Sometimes a simple model helps get the point across best. In a recent article for The Chronicle of Higher Education, Dr. Jeffrey Kripal, professor of religious studies at Rice University, brings us back to the ‘radio wave’ analogy for the mind, citing a thought experiment from David Eagleman, Baylor School of Medicine. Eagleman asks us to imagine that we are “a Kalahari Bushman and that you stumble upon a transistor radio in the sand,” what would our experience be with a box that we have no way of understanding? Kripal continues:
“Assuming that you are truly isolated, what you do not know is pretty much everything that you need to know: radio waves, electromagnetism, distant cities, radio stations, and modern civilization—everything outside the radio box. You would not have the capacity to even imagine such things. And if you could, Eagleman says, “you have no technology to demonstrate the existence of the waves, and everyone justifiably points out that the onus is on you to convince them.” You could convince almost no one, and you yourself would probably reject the existence of such mysterious, spiritlike waves. You would become a “radio materialist.” Eagleman points out at the end of his book: “I’m not asserting that the brain is like a radio, but I am pointing out that it could be true. There is nothing in our current science that rules this out.”
William James, Henri Bergson, and Aldous Huxley all argued the same long before Eagleman. Bergson even used the same radio analogy. This is where the historian of religions—this one, anyway—steps in. There are, after all, countless other clues in the history of religions that rule the radio theory in, and that suggest, though hardly prove, that the human brain may function as a super-evolved neurological radio or television and, in rare but revealing moments when the channel suddenly “switches,” as an imperfect receiver of some transhuman signal that simply does not play by the rules as we know them.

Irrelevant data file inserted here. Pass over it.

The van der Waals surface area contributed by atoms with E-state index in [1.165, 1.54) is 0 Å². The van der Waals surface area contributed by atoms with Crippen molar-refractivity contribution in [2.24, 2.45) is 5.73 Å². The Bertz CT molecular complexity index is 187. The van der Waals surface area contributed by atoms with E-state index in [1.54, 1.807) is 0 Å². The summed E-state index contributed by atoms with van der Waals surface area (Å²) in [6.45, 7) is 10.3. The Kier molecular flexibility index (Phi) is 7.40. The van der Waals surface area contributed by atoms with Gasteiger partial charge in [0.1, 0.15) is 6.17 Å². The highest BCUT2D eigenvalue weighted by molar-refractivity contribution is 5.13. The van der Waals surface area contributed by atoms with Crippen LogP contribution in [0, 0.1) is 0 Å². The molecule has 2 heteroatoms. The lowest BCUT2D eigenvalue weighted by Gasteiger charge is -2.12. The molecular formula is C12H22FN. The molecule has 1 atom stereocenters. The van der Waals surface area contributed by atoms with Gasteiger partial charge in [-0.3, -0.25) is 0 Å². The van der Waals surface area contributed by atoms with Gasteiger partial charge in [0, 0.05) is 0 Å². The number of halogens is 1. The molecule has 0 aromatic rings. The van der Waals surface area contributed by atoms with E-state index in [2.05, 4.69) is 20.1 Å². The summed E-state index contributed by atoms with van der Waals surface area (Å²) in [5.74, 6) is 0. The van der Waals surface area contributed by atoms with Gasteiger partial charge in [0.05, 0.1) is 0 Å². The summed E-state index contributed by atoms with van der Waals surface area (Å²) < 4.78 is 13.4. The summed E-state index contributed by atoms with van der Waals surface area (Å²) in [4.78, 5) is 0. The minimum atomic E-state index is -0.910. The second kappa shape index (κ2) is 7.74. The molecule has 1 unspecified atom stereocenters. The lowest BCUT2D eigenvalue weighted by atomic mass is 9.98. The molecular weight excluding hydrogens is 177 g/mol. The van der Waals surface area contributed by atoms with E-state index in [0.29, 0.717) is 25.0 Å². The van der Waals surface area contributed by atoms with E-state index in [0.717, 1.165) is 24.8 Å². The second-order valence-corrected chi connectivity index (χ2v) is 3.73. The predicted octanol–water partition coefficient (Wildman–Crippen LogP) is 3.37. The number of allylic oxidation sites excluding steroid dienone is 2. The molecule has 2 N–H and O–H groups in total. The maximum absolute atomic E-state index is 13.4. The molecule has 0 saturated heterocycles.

Although it relies on an imperfect technological metaphor, the beauty of the radio or transmission model is that it is symmetrical, intellectually generous, and—above all—capable of demonstrating what we actually see in the historical data, when we really look. It is symmetrical and generous in the sense that it affirms everything we have been doing for the past century or so in the humanities and the sciences (all that Aristotelian stuff about the body and the brain), and it puts back on the table much of the evidence that we have taken off as impossible or nonexistent (all that Platonic stuff about the human spirit). In this same generous, symmetrical spirit, it is not that materialism is wrong. It is that it is half-right.”
The invention of the telegraph and telephone paralleled some of the early psychical research experiments, and lead to terms such as telepathy becoming common in describing the seeming ability of the mind to receive information outside of the perceived limitations of the physical senses. These areas continued to develop together, with research in the 1950’s and 1960’s exploring the interaction of electro-magnetism on consciousness. With the current rise in interest surrounding the idea of information theory as a basis for consciousness, returning to these early models and revisiting them in contemporary terms my allow for greater insights into these questions.
Click Here to read more in Kripals essay – Visions of the Impossible: How ‘fantastic’ stories unlock the nature of consciousness